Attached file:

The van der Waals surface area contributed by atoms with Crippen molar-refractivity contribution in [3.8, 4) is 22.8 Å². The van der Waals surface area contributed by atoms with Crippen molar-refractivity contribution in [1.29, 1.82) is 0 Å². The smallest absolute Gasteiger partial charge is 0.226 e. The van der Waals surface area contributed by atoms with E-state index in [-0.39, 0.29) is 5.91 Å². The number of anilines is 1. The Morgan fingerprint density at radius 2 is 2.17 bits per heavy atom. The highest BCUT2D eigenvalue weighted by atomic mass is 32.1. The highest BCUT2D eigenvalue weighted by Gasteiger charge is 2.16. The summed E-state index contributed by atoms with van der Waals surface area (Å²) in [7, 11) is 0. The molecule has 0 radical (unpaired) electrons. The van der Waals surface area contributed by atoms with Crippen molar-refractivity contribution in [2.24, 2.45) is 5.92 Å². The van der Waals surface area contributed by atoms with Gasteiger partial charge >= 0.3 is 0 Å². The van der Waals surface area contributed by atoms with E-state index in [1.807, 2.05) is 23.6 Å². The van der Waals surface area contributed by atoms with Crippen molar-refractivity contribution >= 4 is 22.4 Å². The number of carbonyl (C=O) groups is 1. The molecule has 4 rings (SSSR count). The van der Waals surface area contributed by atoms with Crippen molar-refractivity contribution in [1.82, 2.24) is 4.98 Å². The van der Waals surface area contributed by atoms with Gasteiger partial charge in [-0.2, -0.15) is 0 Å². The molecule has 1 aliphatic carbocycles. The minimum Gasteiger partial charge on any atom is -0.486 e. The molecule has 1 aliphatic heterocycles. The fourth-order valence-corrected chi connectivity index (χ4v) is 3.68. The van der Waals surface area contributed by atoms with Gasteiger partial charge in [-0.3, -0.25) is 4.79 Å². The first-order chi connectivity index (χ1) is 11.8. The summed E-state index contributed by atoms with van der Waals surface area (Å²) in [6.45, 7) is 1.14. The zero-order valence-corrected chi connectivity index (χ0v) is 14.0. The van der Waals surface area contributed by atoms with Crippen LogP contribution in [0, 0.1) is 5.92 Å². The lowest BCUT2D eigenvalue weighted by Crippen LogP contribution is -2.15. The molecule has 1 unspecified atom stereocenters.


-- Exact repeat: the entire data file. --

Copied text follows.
The van der Waals surface area contributed by atoms with Crippen molar-refractivity contribution in [3.8, 4) is 22.8 Å². The van der Waals surface area contributed by atoms with Crippen molar-refractivity contribution in [1.29, 1.82) is 0 Å². The smallest absolute Gasteiger partial charge is 0.226 e. The van der Waals surface area contributed by atoms with E-state index in [-0.39, 0.29) is 5.91 Å². The number of anilines is 1. The Morgan fingerprint density at radius 2 is 2.17 bits per heavy atom. The highest BCUT2D eigenvalue weighted by atomic mass is 32.1. The highest BCUT2D eigenvalue weighted by Gasteiger charge is 2.16. The summed E-state index contributed by atoms with van der Waals surface area (Å²) in [7, 11) is 0. The molecule has 0 radical (unpaired) electrons. The van der Waals surface area contributed by atoms with Crippen molar-refractivity contribution in [2.24, 2.45) is 5.92 Å². The van der Waals surface area contributed by atoms with Gasteiger partial charge >= 0.3 is 0 Å². The van der Waals surface area contributed by atoms with E-state index in [1.807, 2.05) is 23.6 Å². The van der Waals surface area contributed by atoms with Crippen molar-refractivity contribution >= 4 is 22.4 Å². The number of carbonyl (C=O) groups is 1. The molecule has 4 rings (SSSR count). The van der Waals surface area contributed by atoms with Crippen molar-refractivity contribution in [1.82, 2.24) is 4.98 Å². The van der Waals surface area contributed by atoms with Gasteiger partial charge in [-0.2, -0.15) is 0 Å². The molecule has 1 aliphatic carbocycles. The minimum Gasteiger partial charge on any atom is -0.486 e. The molecule has 1 aliphatic heterocycles. The fourth-order valence-corrected chi connectivity index (χ4v) is 3.68. The van der Waals surface area contributed by atoms with Gasteiger partial charge in [-0.3, -0.25) is 4.79 Å². The first-order chi connectivity index (χ1) is 11.8. The summed E-state index contributed by atoms with van der Waals surface area (Å²) in [6.45, 7) is 1.14. The zero-order valence-corrected chi connectivity index (χ0v) is 14.0. The van der Waals surface area contributed by atoms with Crippen LogP contribution in [0, 0.1) is 5.92 Å². The lowest BCUT2D eigenvalue weighted by Crippen LogP contribution is -2.15. The molecule has 1 unspecified atom stereocenters.